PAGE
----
How to get outstanding job references when you have little or no work experience
When you’re just starting out in your hospitality career, it can be challenging when employers ask for job references. Some will wait until you’ve already interviewed and are further along in the process before they ask, but at some point you’ll likely need to produce some type of reference. So what can you do?
There are alternatives to the classic, corporate reference. Ask the hiring manager how many and what type of references they would like to see. You will likely not be the only or first applicant who may not have professional references. Here are five suggestions for alternatives you can provide if you don't have much work experience under your belt:
1. Personal references: This can be a person who knows you well, even though they may have never worked with you. It can be a teacher, supervisor at a volunteer position, a coach, etc. This type of reference confirms your good character, dependability, leadership and/or team-working skills.
2. Previous work you’ve produced: In this case, you’re not providing a personal reference about your abilities, but showing actual work that demonstrates what you know. Any reports, papers or essays you’ve written that pertain to the job itself, including schoolwork you may have produced will speak to what you’ve learned and how you’ve applied it to real-world challenges.
3. Previous evaluations: If you’ve had previous part time jobs, internships or volunteer work and have written evaluations, share those experiences with a potential employer. You can also include any awards, thank you letters or testimonials you’ve received.
4. Explain your situation: Explain what you have been doing in preparation for entering the hospitality job market and affirm how interested you are in the position. Once they understand how you’ve been planning for this career move, it may validate your commitment and work ethic. No one expects a long list of professional history when you’re straight out of school, but they will expect you to talk about your skills and how you’ve honed them. Sell your skills, not your experience.
5. Offer to work on a trial basis: If the employer is interested but the references are a sticking point, consider working on a trial basis for a set period of time, after which a decision to hire can be made. That should offer some reassurance once they see how you perform in their environment as an employee.
Job Reference Etiquette
When you do have some references to provide, avoid these common mistakes:
- Be sure to advise your references that you have listed them and they may be contacted. This will give them time to prepare some comments and you can be assured they are willing to participate.
- Confirm the contact information to ensure it’s accurate and that they are available.
- Don’t put “References upon request” on your resume. You’re wasting valuable space and employers already know this.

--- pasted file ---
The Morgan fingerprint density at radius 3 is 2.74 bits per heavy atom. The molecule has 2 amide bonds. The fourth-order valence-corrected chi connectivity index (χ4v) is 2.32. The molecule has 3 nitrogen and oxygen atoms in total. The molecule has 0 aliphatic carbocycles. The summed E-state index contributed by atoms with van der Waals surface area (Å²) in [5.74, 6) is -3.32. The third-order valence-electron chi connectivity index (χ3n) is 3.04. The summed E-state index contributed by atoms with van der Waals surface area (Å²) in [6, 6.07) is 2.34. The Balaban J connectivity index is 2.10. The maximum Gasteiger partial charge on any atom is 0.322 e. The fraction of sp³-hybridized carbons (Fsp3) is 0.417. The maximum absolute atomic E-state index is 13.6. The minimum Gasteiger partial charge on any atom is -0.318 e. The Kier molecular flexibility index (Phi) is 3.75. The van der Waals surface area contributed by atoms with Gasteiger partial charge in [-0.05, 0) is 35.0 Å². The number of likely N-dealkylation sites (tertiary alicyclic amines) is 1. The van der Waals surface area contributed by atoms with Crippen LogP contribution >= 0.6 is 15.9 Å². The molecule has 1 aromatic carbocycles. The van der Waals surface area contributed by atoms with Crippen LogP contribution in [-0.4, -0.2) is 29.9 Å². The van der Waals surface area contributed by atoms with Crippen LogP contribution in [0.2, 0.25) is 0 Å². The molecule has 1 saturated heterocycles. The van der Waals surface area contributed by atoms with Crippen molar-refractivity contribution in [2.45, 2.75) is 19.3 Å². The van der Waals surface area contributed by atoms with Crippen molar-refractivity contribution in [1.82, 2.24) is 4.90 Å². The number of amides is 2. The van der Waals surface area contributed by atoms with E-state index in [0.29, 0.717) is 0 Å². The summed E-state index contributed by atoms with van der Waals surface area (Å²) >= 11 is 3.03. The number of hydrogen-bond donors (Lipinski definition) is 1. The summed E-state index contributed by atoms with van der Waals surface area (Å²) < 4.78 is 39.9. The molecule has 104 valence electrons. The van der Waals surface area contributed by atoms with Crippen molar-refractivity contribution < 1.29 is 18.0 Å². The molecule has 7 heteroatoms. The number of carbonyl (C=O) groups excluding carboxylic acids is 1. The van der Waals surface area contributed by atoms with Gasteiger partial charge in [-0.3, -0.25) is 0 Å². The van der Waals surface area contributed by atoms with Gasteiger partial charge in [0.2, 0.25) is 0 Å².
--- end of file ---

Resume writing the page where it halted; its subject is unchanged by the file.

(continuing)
- Don’t send your references to employers before they’re requested. Focus only on giving references to those who are seriously interested. You don’t want your contacts to be overwhelmed and you want to prepare them for a particular call.
- Make sure you’ll get a good reference. Some companies have a policy to provide no other information than dates of employment and eligibility of re-hire.
- Bring your references to the interview: While you may not want to share them until requested, be sure you have them with you. Better to have the list with you and not use it, than to not have it and miss an opportunity.
A Few Additional Words of Advice
Employers understand you may not have a lot of references when you’re a new graduate or haven’t worked in the hospitality field before. To make up for that, be sure you learn all you can about the company you’re applying to, especially before an interview. Find out as much as you can about this particular position and come up with some questions you can ask the hiring manager. Check the company’s website, read recent press releases or news stories and ask around if someone you know has any information about the company, its culture or hiring practices.
Prepare for your interview and practice your answers. You really want to "wow" the employer so much that they might overlook a lack of references. Practice speaking without using "um" or "like," bring notes and questions to ask and arrive early so you have time to compose yourself. Dress for the part or a little better so you look professional and serious about the position.
Finally, be sure to send a thank you note after an interview. No matter what, send a handwritten note the same day (so it gets there quickly), specifically mentioning a couple things from the interview and addressed to the hiring manager you spoke with. That personal touch goes a long way in a business focused on customer service and strong people skills.